“And he said, "There was a man who had two sons. And the younger of them said to his father, 'Father, give me the share of property that is coming to me.' And he divided his property between them.” Luke 15:11-12 ESV https://www.bible.com/59/luk.15.11-12.esv
I am enjoying re-reading Timothy Keller’s Prodigal God. ( Here is a Keller sermon brief which is somewhat of a synopsis of the points Keller makes in the book.) Despite absorbing such profound thinking by Keller, and some casting about online for the thoughts of other great thinkers, I remain perplexed by the imagery in Luke 15:11,12, specifically, the younger son’s demand for his inheritance.
Taken in the context of the beginning of Luke 15,
“Now the tax collectors and sinners were all drawing near to hear him. And the Pharisees and the scribes grumbled, saying, "This man receives sinners and eats with them."” Luke 15:1-2 ESV https://www.bible.com/59/luk.15.1-2.esv
...most sources have the person of the younger (“prodigal”) son symbolizing the tax collectors and sinners that Jesus is dining with, to the shock and anger of the Pharisees and scribes, who are symbolized by the older son. I can see how the father’s immediate response to the younger son’s demand is a symbol of the ready mercy and grace that Jesus is extending to those who are outside of the religious elite of the day, in actuality whom He is dining with even as He is telling the triad of parables.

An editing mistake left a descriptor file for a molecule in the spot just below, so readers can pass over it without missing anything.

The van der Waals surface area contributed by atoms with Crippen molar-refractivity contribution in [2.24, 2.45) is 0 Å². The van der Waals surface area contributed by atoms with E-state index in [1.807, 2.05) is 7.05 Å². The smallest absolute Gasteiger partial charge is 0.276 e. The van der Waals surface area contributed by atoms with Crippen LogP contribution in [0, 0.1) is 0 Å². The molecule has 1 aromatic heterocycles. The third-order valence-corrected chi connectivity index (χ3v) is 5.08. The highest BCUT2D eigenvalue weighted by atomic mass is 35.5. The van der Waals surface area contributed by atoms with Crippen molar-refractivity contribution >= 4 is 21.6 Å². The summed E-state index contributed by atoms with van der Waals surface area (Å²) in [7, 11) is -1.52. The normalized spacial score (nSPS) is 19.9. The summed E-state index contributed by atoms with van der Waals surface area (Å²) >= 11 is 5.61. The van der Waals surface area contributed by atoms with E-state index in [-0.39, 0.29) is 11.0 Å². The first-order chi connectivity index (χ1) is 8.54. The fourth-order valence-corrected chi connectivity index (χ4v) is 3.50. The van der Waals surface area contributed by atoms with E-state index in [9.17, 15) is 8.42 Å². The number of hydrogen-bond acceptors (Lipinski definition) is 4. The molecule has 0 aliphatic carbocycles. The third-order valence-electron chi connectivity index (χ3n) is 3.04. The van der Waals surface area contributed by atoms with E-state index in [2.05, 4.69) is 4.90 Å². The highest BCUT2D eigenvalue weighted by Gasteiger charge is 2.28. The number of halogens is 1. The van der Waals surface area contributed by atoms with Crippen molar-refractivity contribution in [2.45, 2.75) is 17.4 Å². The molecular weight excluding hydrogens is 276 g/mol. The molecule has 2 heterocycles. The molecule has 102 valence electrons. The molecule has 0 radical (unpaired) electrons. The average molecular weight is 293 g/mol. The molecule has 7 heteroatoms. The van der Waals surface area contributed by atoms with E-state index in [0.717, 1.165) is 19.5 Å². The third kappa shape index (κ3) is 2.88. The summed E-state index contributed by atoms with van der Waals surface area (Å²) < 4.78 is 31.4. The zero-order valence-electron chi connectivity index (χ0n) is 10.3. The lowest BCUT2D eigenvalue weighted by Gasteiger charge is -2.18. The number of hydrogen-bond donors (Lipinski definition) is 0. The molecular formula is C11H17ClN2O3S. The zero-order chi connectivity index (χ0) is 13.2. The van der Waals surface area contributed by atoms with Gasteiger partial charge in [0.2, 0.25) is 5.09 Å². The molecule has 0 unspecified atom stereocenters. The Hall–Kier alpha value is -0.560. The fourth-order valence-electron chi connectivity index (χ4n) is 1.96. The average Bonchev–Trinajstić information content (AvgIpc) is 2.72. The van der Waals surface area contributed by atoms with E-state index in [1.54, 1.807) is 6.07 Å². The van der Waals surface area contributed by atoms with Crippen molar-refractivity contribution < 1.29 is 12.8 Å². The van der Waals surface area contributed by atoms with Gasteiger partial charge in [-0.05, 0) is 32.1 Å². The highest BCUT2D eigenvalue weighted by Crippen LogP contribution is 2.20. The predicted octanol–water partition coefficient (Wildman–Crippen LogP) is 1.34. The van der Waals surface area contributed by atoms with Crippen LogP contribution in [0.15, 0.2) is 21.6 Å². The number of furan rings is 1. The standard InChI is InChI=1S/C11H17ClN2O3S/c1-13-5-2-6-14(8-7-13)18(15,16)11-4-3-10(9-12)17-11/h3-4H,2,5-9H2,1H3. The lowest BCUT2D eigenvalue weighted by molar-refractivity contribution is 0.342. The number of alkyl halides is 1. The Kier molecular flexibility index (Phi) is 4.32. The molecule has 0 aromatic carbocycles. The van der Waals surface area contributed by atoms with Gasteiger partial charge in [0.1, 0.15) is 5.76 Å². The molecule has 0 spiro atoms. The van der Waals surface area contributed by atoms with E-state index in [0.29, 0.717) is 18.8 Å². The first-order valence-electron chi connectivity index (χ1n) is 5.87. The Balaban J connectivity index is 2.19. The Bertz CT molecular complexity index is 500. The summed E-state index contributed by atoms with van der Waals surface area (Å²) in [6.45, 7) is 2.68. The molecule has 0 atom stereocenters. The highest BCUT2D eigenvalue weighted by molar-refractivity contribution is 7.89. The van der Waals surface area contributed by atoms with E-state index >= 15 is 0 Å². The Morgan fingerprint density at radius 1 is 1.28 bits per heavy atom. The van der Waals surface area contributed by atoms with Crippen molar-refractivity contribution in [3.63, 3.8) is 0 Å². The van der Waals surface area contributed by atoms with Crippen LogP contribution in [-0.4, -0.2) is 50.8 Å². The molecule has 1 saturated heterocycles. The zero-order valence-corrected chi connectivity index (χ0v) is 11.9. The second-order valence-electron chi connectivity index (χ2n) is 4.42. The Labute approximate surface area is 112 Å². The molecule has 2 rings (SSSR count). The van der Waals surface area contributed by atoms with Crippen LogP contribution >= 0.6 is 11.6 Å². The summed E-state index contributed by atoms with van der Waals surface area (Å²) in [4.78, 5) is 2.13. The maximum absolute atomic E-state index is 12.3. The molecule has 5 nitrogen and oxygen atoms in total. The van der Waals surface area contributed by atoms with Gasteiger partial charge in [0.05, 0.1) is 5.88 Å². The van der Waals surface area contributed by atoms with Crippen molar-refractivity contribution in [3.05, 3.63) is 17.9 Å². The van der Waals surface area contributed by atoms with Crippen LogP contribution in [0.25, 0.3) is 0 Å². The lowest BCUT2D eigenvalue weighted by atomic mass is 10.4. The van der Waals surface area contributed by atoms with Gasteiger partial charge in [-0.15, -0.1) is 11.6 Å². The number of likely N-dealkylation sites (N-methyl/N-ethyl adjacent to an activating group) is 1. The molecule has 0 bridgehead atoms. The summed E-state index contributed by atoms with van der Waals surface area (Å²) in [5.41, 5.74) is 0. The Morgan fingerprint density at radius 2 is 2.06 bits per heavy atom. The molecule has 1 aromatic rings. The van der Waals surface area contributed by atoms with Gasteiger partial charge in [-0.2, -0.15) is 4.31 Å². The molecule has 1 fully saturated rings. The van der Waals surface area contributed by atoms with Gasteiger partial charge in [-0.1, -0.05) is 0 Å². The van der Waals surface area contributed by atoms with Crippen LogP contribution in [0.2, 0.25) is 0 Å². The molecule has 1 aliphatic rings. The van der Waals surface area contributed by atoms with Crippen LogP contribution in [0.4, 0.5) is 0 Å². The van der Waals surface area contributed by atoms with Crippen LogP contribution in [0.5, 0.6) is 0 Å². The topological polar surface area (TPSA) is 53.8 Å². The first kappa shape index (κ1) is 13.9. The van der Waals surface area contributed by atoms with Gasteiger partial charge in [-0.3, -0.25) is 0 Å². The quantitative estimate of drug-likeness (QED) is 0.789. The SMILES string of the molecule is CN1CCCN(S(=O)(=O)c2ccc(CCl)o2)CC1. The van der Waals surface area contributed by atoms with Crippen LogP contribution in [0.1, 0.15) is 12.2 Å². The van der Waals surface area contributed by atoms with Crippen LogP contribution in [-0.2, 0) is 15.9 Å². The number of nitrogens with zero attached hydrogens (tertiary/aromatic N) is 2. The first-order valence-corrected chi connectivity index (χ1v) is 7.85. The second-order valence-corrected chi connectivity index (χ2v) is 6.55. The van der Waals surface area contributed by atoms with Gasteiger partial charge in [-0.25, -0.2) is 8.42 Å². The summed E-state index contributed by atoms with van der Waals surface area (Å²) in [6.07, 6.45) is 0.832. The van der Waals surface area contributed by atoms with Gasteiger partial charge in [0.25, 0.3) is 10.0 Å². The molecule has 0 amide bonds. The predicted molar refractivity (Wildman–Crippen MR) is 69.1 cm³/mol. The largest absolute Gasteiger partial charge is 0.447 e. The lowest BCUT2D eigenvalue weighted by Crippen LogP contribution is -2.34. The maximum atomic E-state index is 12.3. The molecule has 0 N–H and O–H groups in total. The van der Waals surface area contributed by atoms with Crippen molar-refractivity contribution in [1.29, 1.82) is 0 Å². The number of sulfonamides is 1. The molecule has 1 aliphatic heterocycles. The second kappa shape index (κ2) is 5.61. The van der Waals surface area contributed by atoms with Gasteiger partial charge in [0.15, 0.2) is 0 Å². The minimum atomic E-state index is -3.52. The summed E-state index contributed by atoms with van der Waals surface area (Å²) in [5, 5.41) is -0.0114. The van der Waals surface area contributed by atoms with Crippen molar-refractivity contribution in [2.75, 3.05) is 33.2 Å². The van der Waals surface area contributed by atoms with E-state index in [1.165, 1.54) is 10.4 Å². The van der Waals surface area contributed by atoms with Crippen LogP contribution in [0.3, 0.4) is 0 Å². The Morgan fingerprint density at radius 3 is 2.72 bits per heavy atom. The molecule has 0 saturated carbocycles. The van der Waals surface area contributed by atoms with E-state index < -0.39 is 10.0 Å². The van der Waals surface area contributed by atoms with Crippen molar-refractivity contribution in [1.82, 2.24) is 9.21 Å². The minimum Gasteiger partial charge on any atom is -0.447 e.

But I’m stuck on the way the younger son unapologetically demands his inheritance early. (My guess is that it is a sort of literary device that serves to show God’s unflinching willingness to honor our free will, even when what we decide is self-destructive? That our willfulness can separate us from Him?)
What does the Hermaneutics Stack say specifically about the younger son’s demand?